Book for January 2015
Anna Karenina was initially published in serial installments from 1873 to 1877. It first appeared as a complete book in 1878. Regarded as a pinnacle in realist fiction, Tolstoy himself considered Anna Karenina his first true novel. Fyodor Dostoyevsky declared it "flawless as a work of art." His opinion was shared by Vladimir Nabokov and by William Faulkner, who described the novel as, "the best ever written."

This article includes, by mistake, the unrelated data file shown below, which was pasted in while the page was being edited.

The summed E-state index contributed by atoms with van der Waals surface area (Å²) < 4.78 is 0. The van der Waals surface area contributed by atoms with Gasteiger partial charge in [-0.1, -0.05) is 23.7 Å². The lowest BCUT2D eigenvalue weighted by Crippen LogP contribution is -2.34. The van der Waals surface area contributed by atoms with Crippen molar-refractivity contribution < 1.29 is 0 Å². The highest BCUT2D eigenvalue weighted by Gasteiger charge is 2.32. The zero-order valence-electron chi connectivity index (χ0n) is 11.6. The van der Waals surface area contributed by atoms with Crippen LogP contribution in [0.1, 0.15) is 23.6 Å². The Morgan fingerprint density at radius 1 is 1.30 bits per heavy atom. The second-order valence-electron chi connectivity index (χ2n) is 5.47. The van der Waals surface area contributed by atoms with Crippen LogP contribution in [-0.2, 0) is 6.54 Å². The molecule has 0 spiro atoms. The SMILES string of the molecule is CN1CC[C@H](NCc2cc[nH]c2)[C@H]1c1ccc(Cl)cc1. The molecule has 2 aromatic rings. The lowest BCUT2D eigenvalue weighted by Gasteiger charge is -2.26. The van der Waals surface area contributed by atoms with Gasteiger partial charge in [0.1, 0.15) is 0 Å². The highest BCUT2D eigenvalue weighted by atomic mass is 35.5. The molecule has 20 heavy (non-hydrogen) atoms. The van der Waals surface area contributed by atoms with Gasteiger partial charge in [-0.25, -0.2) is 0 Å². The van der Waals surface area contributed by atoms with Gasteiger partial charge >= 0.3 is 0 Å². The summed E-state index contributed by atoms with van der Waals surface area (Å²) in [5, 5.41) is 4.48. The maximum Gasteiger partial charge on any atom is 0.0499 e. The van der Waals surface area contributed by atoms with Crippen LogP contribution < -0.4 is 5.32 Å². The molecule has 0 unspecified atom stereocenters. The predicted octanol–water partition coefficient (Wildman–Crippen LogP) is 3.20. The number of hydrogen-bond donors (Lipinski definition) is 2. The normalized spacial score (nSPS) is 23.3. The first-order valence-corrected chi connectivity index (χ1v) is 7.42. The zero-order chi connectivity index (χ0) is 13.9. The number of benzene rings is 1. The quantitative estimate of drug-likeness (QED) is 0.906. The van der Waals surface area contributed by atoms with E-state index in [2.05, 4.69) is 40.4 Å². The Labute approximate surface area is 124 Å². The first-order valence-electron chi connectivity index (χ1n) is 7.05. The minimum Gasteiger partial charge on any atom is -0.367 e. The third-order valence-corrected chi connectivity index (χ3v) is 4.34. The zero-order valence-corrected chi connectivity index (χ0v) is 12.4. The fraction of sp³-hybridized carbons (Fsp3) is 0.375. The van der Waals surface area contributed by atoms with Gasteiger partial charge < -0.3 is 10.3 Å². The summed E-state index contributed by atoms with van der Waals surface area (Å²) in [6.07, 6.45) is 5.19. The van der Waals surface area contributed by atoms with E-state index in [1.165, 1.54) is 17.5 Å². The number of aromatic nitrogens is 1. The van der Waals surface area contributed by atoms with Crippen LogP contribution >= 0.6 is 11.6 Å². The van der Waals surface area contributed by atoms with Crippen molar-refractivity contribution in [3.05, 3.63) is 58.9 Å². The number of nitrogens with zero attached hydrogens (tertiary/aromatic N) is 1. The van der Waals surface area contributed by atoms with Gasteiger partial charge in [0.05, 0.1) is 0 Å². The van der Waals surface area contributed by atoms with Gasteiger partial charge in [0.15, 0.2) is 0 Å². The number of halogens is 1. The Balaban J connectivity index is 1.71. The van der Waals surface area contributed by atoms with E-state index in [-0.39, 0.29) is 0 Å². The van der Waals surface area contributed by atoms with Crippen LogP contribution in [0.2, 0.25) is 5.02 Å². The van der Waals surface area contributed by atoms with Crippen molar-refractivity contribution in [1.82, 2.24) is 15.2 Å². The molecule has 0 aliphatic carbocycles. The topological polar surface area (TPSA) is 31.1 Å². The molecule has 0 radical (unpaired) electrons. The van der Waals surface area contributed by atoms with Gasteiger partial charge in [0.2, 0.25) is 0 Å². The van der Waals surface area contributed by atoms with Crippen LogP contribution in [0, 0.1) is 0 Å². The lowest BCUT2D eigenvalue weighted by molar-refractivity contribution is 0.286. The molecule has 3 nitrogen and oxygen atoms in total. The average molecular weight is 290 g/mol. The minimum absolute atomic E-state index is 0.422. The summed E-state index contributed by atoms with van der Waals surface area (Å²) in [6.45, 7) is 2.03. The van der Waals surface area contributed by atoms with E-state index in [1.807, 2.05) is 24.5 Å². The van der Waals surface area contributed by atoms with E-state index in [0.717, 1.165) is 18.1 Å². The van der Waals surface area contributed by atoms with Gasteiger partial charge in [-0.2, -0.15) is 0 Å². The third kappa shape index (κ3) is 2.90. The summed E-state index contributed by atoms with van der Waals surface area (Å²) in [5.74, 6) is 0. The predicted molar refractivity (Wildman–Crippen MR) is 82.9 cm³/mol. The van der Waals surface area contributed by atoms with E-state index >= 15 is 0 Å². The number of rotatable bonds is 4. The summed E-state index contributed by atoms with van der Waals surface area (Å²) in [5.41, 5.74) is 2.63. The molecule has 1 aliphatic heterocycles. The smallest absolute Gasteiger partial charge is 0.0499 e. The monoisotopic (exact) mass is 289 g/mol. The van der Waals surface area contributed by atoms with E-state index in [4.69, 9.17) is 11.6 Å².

Anna Karenina is the tragic story of a married aristocrat and her affair with the affluent Count Vronsky. A bachelor, Vronsky is eager to marry her if she would agree to leave her husband Karenin, a government official, but she is vulnerable to the pressures of Russian social norms and her own insecurities. Although Vronsky and Anna go to Italy, where they can be together, they have trouble making friends. Back in Russia, she is shunned by society, becoming further isolated and anxious. Despite Vronsky's reassurances, she grows increasingly possessive and paranoid about his imagined infidelity. She throws herself in front of a train. Vronsky goes to war, not intending to survive.